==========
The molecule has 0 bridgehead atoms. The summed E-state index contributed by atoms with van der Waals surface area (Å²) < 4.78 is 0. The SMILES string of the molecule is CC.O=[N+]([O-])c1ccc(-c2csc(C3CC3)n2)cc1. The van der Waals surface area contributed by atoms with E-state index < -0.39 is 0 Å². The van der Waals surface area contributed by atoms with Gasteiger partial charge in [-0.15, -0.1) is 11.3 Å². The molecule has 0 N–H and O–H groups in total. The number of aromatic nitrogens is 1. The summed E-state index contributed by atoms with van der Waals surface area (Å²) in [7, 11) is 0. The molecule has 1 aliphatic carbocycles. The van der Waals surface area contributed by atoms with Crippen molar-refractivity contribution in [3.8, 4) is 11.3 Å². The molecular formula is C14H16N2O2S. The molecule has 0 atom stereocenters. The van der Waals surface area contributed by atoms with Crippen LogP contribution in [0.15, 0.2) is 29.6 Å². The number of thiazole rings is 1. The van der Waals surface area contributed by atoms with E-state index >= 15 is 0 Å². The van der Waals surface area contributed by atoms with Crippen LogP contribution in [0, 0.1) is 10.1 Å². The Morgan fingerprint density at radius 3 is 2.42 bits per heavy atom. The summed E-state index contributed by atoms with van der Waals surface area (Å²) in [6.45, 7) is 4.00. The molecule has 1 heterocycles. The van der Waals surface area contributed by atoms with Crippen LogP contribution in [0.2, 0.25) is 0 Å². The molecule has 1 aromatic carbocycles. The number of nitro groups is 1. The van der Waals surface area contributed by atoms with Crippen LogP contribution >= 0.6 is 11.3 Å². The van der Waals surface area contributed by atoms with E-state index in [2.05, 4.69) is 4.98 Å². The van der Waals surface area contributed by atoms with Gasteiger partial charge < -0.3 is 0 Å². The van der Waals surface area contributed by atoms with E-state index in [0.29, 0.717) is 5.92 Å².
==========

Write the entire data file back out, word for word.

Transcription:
The molecule has 0 bridgehead atoms. The summed E-state index contributed by atoms with van der Waals surface area (Å²) < 4.78 is 0. The SMILES string of the molecule is CC.O=[N+]([O-])c1ccc(-c2csc(C3CC3)n2)cc1. The van der Waals surface area contributed by atoms with E-state index < -0.39 is 0 Å². The van der Waals surface area contributed by atoms with Gasteiger partial charge in [-0.15, -0.1) is 11.3 Å². The molecule has 0 N–H and O–H groups in total. The number of aromatic nitrogens is 1. The summed E-state index contributed by atoms with van der Waals surface area (Å²) in [7, 11) is 0. The molecule has 1 aliphatic carbocycles. The van der Waals surface area contributed by atoms with Crippen molar-refractivity contribution in [3.8, 4) is 11.3 Å². The molecular formula is C14H16N2O2S. The molecule has 0 atom stereocenters. The van der Waals surface area contributed by atoms with Crippen LogP contribution in [0.15, 0.2) is 29.6 Å². The number of thiazole rings is 1. The van der Waals surface area contributed by atoms with E-state index >= 15 is 0 Å². The van der Waals surface area contributed by atoms with Crippen LogP contribution in [0, 0.1) is 10.1 Å². The Morgan fingerprint density at radius 3 is 2.42 bits per heavy atom. The summed E-state index contributed by atoms with van der Waals surface area (Å²) in [6.45, 7) is 4.00. The molecule has 1 heterocycles. The van der Waals surface area contributed by atoms with Crippen LogP contribution in [0.2, 0.25) is 0 Å². The molecule has 1 aromatic carbocycles. The number of nitro groups is 1. The van der Waals surface area contributed by atoms with Crippen LogP contribution >= 0.6 is 11.3 Å². The van der Waals surface area contributed by atoms with E-state index in [2.05, 4.69) is 4.98 Å². The van der Waals surface area contributed by atoms with Gasteiger partial charge < -0.3 is 0 Å². The van der Waals surface area contributed by atoms with E-state index in [0.29, 0.717) is 5.92 Å².